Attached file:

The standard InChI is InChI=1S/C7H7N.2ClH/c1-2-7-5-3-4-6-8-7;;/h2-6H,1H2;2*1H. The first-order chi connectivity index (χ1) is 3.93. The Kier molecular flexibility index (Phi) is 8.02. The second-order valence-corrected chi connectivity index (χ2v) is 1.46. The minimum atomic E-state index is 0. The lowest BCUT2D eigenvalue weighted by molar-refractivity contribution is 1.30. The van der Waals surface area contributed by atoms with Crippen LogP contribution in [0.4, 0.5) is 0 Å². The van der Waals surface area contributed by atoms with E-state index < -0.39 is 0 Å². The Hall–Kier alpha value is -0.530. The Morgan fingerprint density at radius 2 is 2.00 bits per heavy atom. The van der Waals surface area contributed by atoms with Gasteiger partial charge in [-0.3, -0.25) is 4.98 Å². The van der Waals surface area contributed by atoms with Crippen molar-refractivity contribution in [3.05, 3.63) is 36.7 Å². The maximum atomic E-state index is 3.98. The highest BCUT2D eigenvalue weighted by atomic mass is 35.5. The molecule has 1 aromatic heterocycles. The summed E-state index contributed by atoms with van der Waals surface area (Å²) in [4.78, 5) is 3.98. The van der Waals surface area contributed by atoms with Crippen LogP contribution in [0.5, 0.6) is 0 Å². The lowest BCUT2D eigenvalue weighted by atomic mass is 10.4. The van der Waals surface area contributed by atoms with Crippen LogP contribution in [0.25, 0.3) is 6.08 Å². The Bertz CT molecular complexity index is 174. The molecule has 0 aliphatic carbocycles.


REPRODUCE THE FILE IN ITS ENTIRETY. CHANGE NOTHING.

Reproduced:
The standard InChI is InChI=1S/C7H7N.2ClH/c1-2-7-5-3-4-6-8-7;;/h2-6H,1H2;2*1H. The first-order chi connectivity index (χ1) is 3.93. The Kier molecular flexibility index (Phi) is 8.02. The second-order valence-corrected chi connectivity index (χ2v) is 1.46. The minimum atomic E-state index is 0. The lowest BCUT2D eigenvalue weighted by molar-refractivity contribution is 1.30. The van der Waals surface area contributed by atoms with Crippen LogP contribution in [0.4, 0.5) is 0 Å². The van der Waals surface area contributed by atoms with E-state index < -0.39 is 0 Å². The Hall–Kier alpha value is -0.530. The Morgan fingerprint density at radius 2 is 2.00 bits per heavy atom. The van der Waals surface area contributed by atoms with Gasteiger partial charge in [-0.3, -0.25) is 4.98 Å². The van der Waals surface area contributed by atoms with Crippen molar-refractivity contribution in [3.05, 3.63) is 36.7 Å². The maximum atomic E-state index is 3.98. The highest BCUT2D eigenvalue weighted by atomic mass is 35.5. The molecule has 1 aromatic heterocycles. The summed E-state index contributed by atoms with van der Waals surface area (Å²) in [4.78, 5) is 3.98. The van der Waals surface area contributed by atoms with Crippen LogP contribution in [0.5, 0.6) is 0 Å². The lowest BCUT2D eigenvalue weighted by atomic mass is 10.4. The van der Waals surface area contributed by atoms with Crippen LogP contribution in [0.25, 0.3) is 6.08 Å². The Bertz CT molecular complexity index is 174. The molecule has 0 aliphatic carbocycles.